Between the age of 20 and 30, most of us are just getting ourselves sorted; employment may be erratic, study could still be demanding, and life in general will be “distracting”. By our early 30’s, careers and families are cemented and we’re now in a pattern (of sorts). By our mid-60’s, we’ll have spent thirty years in and out of debt; buying houses, baches, cars & holidays… maybe even a business. If we have children, they’ll need an education and perhaps they’ll get married - we may even have grandchildren. If we reach age 65, we could make 85, and maybe older! We could easily be thirty years in “retirement” and we’ll need to rely largely on the investments we’ve made.
Financial planning often relates to retirement planning, while investment planning could be for entirely different objectives. Part of our process is to identify your financial objectives, which involves an analysis of your current financial situation and your tolerance for risk. It’s all about planning for your short, medium and long-term financial and investment goals.
Financial planning is about making financial priorities. As it stands, KiwiSaver won’t fully fund your retirement (and there’s an elephant in the room, being the NZ Universal Superannuation in its present form). Other provisions will be necessary, and so we need to figure out how to balance tomorrow’s needs with today’s demands.
Building a portfolio of investments means we’ll decide on an allocation of capital that best matches your particular future objectives, aligned to your tolerance for risk, over a specific time. We invest in different assets and sectors in varying proportions, to arrive at a “balance” best suited to meet your objectives.
We’ll prepare a tailored Statement of Advice, which formalises your goals and offers specific direction, as well as outlining the initial investment recommendations. This report will likely look to your broader financial well-being, but fundamentally, it will detail the strategy for investing, covering the four main asset sectors, being:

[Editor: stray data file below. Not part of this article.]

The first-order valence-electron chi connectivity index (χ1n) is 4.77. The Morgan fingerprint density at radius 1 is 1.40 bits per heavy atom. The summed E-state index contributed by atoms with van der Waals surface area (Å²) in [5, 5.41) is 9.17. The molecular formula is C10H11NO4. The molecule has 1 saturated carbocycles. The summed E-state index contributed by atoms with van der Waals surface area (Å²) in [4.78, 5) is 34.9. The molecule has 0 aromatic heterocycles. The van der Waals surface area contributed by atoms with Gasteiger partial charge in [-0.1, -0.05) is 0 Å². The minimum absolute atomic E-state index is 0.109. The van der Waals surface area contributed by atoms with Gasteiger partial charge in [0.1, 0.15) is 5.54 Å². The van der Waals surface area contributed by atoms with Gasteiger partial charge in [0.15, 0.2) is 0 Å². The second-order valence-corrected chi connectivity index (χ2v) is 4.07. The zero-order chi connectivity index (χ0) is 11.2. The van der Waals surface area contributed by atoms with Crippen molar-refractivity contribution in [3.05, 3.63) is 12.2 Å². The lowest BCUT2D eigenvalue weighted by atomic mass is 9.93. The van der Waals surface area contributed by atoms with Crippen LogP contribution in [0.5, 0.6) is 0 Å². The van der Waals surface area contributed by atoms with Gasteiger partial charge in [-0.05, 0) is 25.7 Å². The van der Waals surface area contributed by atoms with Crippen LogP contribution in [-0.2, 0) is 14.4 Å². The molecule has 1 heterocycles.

Cash: Money in the bank, including bank term deposits out to 90 days.
Fixed Income: Fixed income investments encompass a range of products that are intended to provide investors with regular payments of interest. Capital is repaid on maturity. Fixed income securities or bonds are typically issued by government, local authorities and companies (including banks). We may also include simple bank term deposits in this asset class. We will shy away from mortgage or finance companies, or indeed, any security with a credit rating less than A- as determined by Standard & Poors (both the issuer and the security need to be Investment Grade).
Shares: Equities provide investors with part ownership of businesses, the long-term performance of which is linked to economic growth. In general, shares are higher risk investments than cash and “Investment Grade” fixed income. Accordingly, equity returns will be more volatile; however, they do tend to provide superior returns over the long-term. We will target both local (NZ/Aust) and international shares, we may even target different speciality sectors (i.e. Healthcare, Infrastructure, Technology etc), or, specific regions of the world (i.e. USA, Australia, Asia etc).